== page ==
BORDEN MACKENZIE KING AND CANADA'S WORLD WARS
Two portraits flank the doors leading into Canada's House of Commons: Sir Robert Borden to the left and W.L.M. King to the right. While each man appears flatteringly stern, wise, and charismatic, it is the portrait plaques that are of particular interest. Borden's caption reads: "World War I War Leader, 1914–1918," while King's caption is similar: "World War II War Leader, 1939–1945." No other dates are given.
Perhaps that definition makes sense for Borden, who did little of note before the war; it does not ring true for King, Canada's longest serving prime minister. Yet in both cases world wars shaped their careers and legacies. They ushered in massive government changes: income tax, health care, and conscription; changes to society through industrialization, enfranchisement, and patriotic unpaid labour; and they raised enormous armed forces from a civilian base.
Warlords is a fast-paced narrative that humanizes the war effort through the eyes of the prime ministers. Set against how our senior politicians governed themselves and the nation during these difficult times, it offers an invaluable perspective of war and war leaders.
he man who led Canada during the Great War came from
the village of Grand Pré, Kings County, Nova Scotia. Born
on June 26, 1854, into a loving if not wealthy family, Robert
Laird Borden was anchored to his community. After he left to find
success, he often looked back on Grand Pré with affection: “In all
my journeyings throughout Canada and elsewhere in the world,
I have yet to see any spot more beautiful than that which is still
enshrined in my earliest memories.”1
Such thoughts may not have preoccupied the younger Borden. Robert was an intense and serious youth, rarely known to joke or play games. While he helped his father, Andrew, work the farm, neither were men of the soil, and Robert admitted that he never mastered “the mysteries of building a load of hay,” and found hoeing vegetables “extremely disagreeable” and the sawing of cordwood for winter fires “unpleasurable.”2 He resented the work, partly because it took him away from his studies.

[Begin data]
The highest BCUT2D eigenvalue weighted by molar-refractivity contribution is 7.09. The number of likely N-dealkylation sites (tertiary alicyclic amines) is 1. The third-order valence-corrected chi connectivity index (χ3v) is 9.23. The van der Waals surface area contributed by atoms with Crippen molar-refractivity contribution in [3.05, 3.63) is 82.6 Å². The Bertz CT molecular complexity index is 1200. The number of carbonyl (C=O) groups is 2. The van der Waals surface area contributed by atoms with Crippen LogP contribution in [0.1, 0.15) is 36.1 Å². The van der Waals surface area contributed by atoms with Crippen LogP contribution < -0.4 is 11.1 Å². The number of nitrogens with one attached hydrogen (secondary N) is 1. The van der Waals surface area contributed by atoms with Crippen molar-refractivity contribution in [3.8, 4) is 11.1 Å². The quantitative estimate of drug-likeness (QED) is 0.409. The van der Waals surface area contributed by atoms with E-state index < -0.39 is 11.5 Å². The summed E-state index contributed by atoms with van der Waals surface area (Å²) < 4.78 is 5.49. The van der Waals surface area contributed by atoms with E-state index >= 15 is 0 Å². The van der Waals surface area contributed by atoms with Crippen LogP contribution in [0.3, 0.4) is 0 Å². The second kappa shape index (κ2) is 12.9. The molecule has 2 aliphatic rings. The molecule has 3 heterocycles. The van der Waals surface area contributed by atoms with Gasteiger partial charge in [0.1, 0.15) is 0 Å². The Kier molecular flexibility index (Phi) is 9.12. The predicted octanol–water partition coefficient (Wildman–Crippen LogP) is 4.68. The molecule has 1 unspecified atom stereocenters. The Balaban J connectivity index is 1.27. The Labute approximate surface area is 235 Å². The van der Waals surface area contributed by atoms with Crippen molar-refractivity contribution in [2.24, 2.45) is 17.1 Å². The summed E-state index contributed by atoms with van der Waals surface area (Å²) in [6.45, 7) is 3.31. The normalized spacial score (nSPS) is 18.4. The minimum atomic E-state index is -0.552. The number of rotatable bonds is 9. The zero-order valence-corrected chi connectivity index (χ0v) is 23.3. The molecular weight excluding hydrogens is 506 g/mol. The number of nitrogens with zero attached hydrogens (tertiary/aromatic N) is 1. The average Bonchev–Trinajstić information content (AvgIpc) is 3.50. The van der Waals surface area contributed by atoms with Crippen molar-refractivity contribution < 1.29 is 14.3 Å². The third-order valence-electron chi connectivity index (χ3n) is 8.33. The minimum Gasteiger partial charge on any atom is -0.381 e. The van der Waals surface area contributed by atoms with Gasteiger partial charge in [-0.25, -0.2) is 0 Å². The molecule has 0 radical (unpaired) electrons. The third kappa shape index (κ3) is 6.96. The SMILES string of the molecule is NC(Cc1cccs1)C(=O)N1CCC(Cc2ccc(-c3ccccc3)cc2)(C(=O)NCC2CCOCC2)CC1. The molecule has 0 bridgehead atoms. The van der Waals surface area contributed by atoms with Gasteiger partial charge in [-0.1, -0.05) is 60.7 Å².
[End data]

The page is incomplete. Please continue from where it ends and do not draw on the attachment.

Robert’s mother, Eunice, was an avid reader, and there were rousing discussions of literature and politics in the house. Such talk stimulated the boy, and his parents often found him next to the fireplace reading late into the night, embers smudging his books and clothes. The emerging scholar was so dedicated to his studies that he drew up charts to schedule his day more effectively, which elicited some jibes from his normally compassionate mother. His younger brother, not nearly as gentle, teased him about the schedules that allotted time to reading, study, and even bathroom breaks. It is not surprising that Robert did well in school. He taught himself Latin and Greek, but was drawn to the law, which was a good fit considering his nature. The Bordens, however, could not afford to send him off to university, and he seemed destined to be a small-town teacher, a profession he had already entered at the tender age of fourteen.3
Although he liked the title “The Professor,” bestowed on him by students in one of the single-room schools where he taught, Robert understood that teaching in rural Nova Scotia would leave him with few opportunities for advancement, either professionally or socially.4 So in 1874 he began four years of...
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Tim Cook is the Great War historian at the Canadian War Museum, as well as an adjunct professor at Carleton University. His books have won numerous awards, including the 2009 Charles Taylor Prize for Literary Non-Fiction for Shock Troops. He lives in Ottawa with his family.